The only remaining Democratic representative on the Federal Communications Commission has expressed skepticism of the current administration’s plans to change the existing net neutrality rules, according to Axios.

In an interview with the publication, FCC commissioner Mignon Clyburn said she is "uncomfortable” with the proposed changes to net neutrality rules brought by Donald Trump-appointed chairman Ajit Pai, including a plan to have internet service providers voluntarily agree to abide by open internet principles.

Read: Is Net Neutrality Dead? What The Internet Will Look Like Without Open Internet Rules

"You've heard me say this dozens of times, about the internet and broadband being one of the greatest equalizers of our time, and what it enables,” Clyburn said. “And something that important, for a handful of entities saying this is how it's going to be done, I'm a little bit uncomfortable [with] that. I haven't seen anything, but just the promise of that makes me feel a little uncomfortable."

Net neutrality is the idea that all data on the internet should be treated as equal. It forbids practices like blocking specific content, throttling or slowing certain connections speeds, or providing a favorable experience to one service to the detriment of another.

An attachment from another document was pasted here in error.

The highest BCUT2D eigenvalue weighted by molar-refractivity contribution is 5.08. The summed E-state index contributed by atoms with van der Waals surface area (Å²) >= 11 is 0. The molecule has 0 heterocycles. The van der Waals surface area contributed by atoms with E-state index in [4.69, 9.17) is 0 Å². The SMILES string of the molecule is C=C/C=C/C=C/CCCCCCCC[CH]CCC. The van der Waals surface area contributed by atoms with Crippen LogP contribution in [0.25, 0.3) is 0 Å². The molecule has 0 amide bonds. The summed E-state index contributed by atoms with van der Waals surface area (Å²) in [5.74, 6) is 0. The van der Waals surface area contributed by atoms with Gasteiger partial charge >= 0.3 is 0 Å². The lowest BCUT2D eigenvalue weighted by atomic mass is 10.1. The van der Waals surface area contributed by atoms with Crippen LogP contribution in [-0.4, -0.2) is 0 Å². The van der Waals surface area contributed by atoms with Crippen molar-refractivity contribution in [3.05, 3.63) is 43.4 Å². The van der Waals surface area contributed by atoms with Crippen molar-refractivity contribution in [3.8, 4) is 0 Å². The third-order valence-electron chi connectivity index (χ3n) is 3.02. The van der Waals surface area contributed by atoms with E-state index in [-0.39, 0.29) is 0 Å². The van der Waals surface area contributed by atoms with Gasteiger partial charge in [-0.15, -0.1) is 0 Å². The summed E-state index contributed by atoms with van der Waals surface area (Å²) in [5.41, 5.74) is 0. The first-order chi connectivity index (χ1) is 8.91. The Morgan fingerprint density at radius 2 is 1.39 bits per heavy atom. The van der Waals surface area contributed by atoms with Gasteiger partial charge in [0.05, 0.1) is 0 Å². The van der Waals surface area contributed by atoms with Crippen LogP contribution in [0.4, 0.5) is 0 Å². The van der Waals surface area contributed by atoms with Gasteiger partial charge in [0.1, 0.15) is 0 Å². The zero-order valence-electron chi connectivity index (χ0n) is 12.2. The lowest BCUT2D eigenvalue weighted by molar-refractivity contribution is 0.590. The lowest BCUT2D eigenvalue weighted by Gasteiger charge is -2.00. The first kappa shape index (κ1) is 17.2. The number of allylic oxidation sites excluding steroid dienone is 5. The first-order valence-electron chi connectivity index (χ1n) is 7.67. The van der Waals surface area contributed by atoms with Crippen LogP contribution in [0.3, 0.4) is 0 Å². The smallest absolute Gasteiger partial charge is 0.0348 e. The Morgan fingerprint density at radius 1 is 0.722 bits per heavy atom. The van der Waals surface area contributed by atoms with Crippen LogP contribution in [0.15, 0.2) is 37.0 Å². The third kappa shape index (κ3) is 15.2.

Chairman Pai is expected to unveil his official plans for net neutrality this week. Earlier this month, he met with trade groups representing major telecommunications companies, which favor stripping away the regulatory regime first implemented by Pai’s predecessor Tom Wheeler during the Barack Obama administration.

One of the reported revelations to arise from Pai’s meeting with the telecom lobby was a plan that would require ISPs to simply voluntarily agree to uphold net neutrality principles while removing many of the legal protections that were established to enforce those roles.

Read: What Is Net Neutrality? How FCC's Title II and Open Internet Rules Came To Be

The previous administration established net neutrality protections by reclassifying the internet as a common carrier, which gave the FCC regulatory power over internet service providers. Chairman Pai, then a commissioner, opposed the change at the time and is now in a position to roll back the rules.

Regardless of the proposal Pai brings to the table, there won’t be enough votes to stop it. Commissioner Clyburn is the lone Democrat on the commission—there are two unfilled seats, one that belongs to the Republicans and one to the Democrats—and Republican commissioner Michael O’Rielly is expected to vote with his party member Pai.

Clyburn could potentially block a proposal by sitting out of the meeting and denying Pai the quorum needed to call a vote, but expressed no interest in doing so.

"As much as I like good mysteries and good stories and good headlines, I'm just going to say to you that I know I have a job to do, I intend to do that job, I am very proud of the voices and the people that I represent. I intend to continue to represent them,” she told Axios.